As we prepared for our wedding, I finally mentioned to him that I had a secret I wasn’t ready to share with him yet. Of course, he was curious and wanted to know right then and there, but he displayed patient understanding. He told me that he loved me and that it didn’t matter what it was. He didn’t pressure me to tell him. He knew there was a secret and left it at that. Even though his response helped me feel freer and safer, I still felt guilt pulling at me. I began wanting to tell him. After all, he’d been so incredible with everything else I’d told him. He knew about my family secrets. He knew all about my weaknesses aside from the eating disorders. He knew about all that yet still chose to love me. But I kept thinking, ‘don’t press your luck…’

…I don’t endorse my secrecy from my husband. I believe it is vital any young woman suffering from eating disorders be honest and forthcoming with her future husband. Marriage is a holy covenant and a serious commitment, and I believe you need to share all of the truth. Even now, I now look back and often wonder how many tears, how many problems, and how much pain I could have avoided if I just simply told him. The truth really does set you free. And in telling him, once again, I discovered, the worst did not happen.

The time for truth came a couple of weeks after we were married. It was our first Thanksgiving together, and we had been married for only twelve days. I was still feeling relieved that I made it through the nuptials. Russ and I did the cutesy newlywed couple ‘this is the first mashed potatoes we’ve made together’ and ‘this is our first stuffing and cranberry sauce’ thing. We both ate our holiday feast, and I had tried not to think about all of the calories.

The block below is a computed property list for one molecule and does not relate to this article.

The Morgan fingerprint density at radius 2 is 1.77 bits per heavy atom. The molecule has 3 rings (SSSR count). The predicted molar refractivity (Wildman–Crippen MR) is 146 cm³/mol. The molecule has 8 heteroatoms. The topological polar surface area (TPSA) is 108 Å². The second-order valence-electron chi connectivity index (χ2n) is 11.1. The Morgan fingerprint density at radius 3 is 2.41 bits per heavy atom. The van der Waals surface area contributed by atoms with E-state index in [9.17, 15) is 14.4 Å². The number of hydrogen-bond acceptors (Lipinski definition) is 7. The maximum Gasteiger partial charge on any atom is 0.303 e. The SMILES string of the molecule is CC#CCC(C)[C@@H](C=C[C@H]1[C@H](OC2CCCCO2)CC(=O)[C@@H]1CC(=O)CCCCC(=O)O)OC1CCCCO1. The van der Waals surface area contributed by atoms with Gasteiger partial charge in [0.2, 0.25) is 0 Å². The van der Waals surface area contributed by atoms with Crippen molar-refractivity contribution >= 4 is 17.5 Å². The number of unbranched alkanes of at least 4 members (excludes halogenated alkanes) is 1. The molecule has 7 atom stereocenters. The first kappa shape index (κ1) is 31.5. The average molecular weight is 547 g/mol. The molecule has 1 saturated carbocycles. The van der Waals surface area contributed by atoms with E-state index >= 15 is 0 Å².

True to form, however, I proceeded to exercise after the meal, trying to burn off ‘the damage.’ Russell thought this was strange and unnecessary; it was a holiday, after all. He told me to just relax and enjoy the day. I, of course, repeatedly told him that I couldn’t until I’d exercised. The conversation continued while I was on the stair stepper for two hours. But I saw a new look on his face: hurt. I was forfeiting my time with him, my brand new husband, to climb steps that weren’t going anywhere? I was so tired of keeping this secret, and I wanted to explain myself so badly to him. The only way I could explain it was to tell him the whole story from the beginning. First, I played an alternative rock song, an anthem, a coping mechanism for me to deal with the eating disorders. It was an angry loud song of rage, and I thought that it would tell him clearly what I’d been through. It didn’t. He didn’t understand it. I took a deep breath, realizing, ‘No, Sheryle, the song isn’t going to tell him. You are.’ And so I did.

And the worst didn’t happen. He didn’t leave me, throw me out in the street, call me worthless and tell me how much he hated me. No. He looked at me, asked me, ‘This is the big secret?’ He hugged me, told me he loved me, and told me I was beautiful. I didn’t have to lie, hide, and pretend anymore in front of the man I loved. I felt a little freer.

Since then, Russell has been an incredible support to me as I’ve continued my path in dealing with my food, weight, and body image issues. It sounds so cliché, but it’s true: he loves me just as I am.”

“The truth does set you free” (John 8:32). And “love never fails” (1 Corinthians 13:8).

Never be afraid or ashamed to tell your loved ones the truthful reality of your struggles. The freedom from the secrecy is incredible! Free yourself today!

Copyright © 2016 by Sheryle Cruse